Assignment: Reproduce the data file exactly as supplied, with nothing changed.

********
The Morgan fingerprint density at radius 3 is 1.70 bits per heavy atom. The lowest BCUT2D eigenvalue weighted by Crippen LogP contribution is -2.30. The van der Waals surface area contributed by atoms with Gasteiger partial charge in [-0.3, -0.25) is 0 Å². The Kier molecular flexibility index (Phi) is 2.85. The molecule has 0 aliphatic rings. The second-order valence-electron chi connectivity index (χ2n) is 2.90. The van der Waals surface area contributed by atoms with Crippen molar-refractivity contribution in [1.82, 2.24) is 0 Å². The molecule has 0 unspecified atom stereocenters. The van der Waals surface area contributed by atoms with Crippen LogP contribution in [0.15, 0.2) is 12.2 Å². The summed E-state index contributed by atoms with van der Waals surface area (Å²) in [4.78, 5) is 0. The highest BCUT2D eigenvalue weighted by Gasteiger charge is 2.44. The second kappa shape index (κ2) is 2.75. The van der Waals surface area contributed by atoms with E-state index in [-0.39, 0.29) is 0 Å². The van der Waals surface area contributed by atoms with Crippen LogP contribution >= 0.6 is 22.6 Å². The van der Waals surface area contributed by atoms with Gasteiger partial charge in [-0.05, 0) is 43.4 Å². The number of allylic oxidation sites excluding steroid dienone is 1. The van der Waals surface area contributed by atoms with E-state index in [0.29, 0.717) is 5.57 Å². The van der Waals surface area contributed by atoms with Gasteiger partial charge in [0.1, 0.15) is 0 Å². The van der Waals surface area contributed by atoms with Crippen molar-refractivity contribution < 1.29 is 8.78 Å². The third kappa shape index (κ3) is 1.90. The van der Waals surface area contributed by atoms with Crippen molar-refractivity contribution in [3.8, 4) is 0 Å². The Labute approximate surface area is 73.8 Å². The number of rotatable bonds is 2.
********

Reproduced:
The Morgan fingerprint density at radius 3 is 1.70 bits per heavy atom. The lowest BCUT2D eigenvalue weighted by Crippen LogP contribution is -2.30. The van der Waals surface area contributed by atoms with Gasteiger partial charge in [-0.3, -0.25) is 0 Å². The Kier molecular flexibility index (Phi) is 2.85. The molecule has 0 aliphatic rings. The second-order valence-electron chi connectivity index (χ2n) is 2.90. The van der Waals surface area contributed by atoms with Crippen molar-refractivity contribution in [1.82, 2.24) is 0 Å². The molecule has 0 unspecified atom stereocenters. The van der Waals surface area contributed by atoms with Crippen LogP contribution in [0.15, 0.2) is 12.2 Å². The summed E-state index contributed by atoms with van der Waals surface area (Å²) in [4.78, 5) is 0. The highest BCUT2D eigenvalue weighted by Gasteiger charge is 2.44. The second kappa shape index (κ2) is 2.75. The van der Waals surface area contributed by atoms with E-state index in [-0.39, 0.29) is 0 Å². The van der Waals surface area contributed by atoms with Crippen LogP contribution >= 0.6 is 22.6 Å². The van der Waals surface area contributed by atoms with Gasteiger partial charge in [-0.05, 0) is 43.4 Å². The number of allylic oxidation sites excluding steroid dienone is 1. The van der Waals surface area contributed by atoms with E-state index in [0.29, 0.717) is 5.57 Å². The van der Waals surface area contributed by atoms with Gasteiger partial charge in [0.1, 0.15) is 0 Å². The van der Waals surface area contributed by atoms with Crippen molar-refractivity contribution < 1.29 is 8.78 Å². The third kappa shape index (κ3) is 1.90. The van der Waals surface area contributed by atoms with Crippen molar-refractivity contribution in [3.8, 4) is 0 Å². The Labute approximate surface area is 73.8 Å². The number of rotatable bonds is 2.